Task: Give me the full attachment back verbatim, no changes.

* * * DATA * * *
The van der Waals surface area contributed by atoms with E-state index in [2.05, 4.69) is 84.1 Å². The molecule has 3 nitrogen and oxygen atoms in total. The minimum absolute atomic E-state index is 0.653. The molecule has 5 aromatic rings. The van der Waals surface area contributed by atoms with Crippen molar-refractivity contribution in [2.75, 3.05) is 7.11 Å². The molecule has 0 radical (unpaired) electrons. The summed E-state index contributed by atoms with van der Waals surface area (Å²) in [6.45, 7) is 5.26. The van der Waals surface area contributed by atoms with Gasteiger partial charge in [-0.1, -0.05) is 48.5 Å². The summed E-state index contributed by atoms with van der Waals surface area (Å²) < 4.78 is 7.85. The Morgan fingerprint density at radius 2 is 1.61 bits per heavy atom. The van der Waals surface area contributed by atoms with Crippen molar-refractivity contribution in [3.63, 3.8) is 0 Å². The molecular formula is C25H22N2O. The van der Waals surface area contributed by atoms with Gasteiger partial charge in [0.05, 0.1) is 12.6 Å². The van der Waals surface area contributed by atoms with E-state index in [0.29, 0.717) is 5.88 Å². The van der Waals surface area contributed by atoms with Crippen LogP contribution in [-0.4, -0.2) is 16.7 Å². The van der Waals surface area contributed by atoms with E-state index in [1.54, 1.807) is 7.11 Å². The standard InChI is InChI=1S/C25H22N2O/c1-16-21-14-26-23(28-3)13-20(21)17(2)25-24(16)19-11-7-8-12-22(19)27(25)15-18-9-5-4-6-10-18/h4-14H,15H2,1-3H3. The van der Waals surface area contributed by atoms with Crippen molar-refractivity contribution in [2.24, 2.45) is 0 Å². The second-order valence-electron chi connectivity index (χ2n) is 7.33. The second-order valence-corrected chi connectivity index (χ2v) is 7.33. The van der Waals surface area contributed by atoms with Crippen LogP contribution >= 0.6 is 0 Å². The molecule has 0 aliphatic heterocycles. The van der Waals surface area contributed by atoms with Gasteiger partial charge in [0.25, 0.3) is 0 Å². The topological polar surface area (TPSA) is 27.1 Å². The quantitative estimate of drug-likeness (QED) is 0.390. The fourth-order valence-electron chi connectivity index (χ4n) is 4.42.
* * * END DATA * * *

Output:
The van der Waals surface area contributed by atoms with E-state index in [2.05, 4.69) is 84.1 Å². The molecule has 3 nitrogen and oxygen atoms in total. The minimum absolute atomic E-state index is 0.653. The molecule has 5 aromatic rings. The van der Waals surface area contributed by atoms with Crippen molar-refractivity contribution in [2.75, 3.05) is 7.11 Å². The molecule has 0 radical (unpaired) electrons. The summed E-state index contributed by atoms with van der Waals surface area (Å²) in [6.45, 7) is 5.26. The van der Waals surface area contributed by atoms with Gasteiger partial charge in [-0.1, -0.05) is 48.5 Å². The summed E-state index contributed by atoms with van der Waals surface area (Å²) < 4.78 is 7.85. The Morgan fingerprint density at radius 2 is 1.61 bits per heavy atom. The van der Waals surface area contributed by atoms with Crippen molar-refractivity contribution in [3.63, 3.8) is 0 Å². The molecular formula is C25H22N2O. The van der Waals surface area contributed by atoms with Gasteiger partial charge in [0.05, 0.1) is 12.6 Å². The van der Waals surface area contributed by atoms with E-state index in [0.29, 0.717) is 5.88 Å². The van der Waals surface area contributed by atoms with Crippen LogP contribution in [-0.4, -0.2) is 16.7 Å². The van der Waals surface area contributed by atoms with E-state index in [1.54, 1.807) is 7.11 Å². The standard InChI is InChI=1S/C25H22N2O/c1-16-21-14-26-23(28-3)13-20(21)17(2)25-24(16)19-11-7-8-12-22(19)27(25)15-18-9-5-4-6-10-18/h4-14H,15H2,1-3H3. The van der Waals surface area contributed by atoms with Crippen molar-refractivity contribution in [2.24, 2.45) is 0 Å². The second-order valence-electron chi connectivity index (χ2n) is 7.33. The second-order valence-corrected chi connectivity index (χ2v) is 7.33. The van der Waals surface area contributed by atoms with Crippen LogP contribution >= 0.6 is 0 Å². The molecule has 0 aliphatic heterocycles. The van der Waals surface area contributed by atoms with Gasteiger partial charge in [0.25, 0.3) is 0 Å². The topological polar surface area (TPSA) is 27.1 Å². The quantitative estimate of drug-likeness (QED) is 0.390. The fourth-order valence-electron chi connectivity index (χ4n) is 4.42.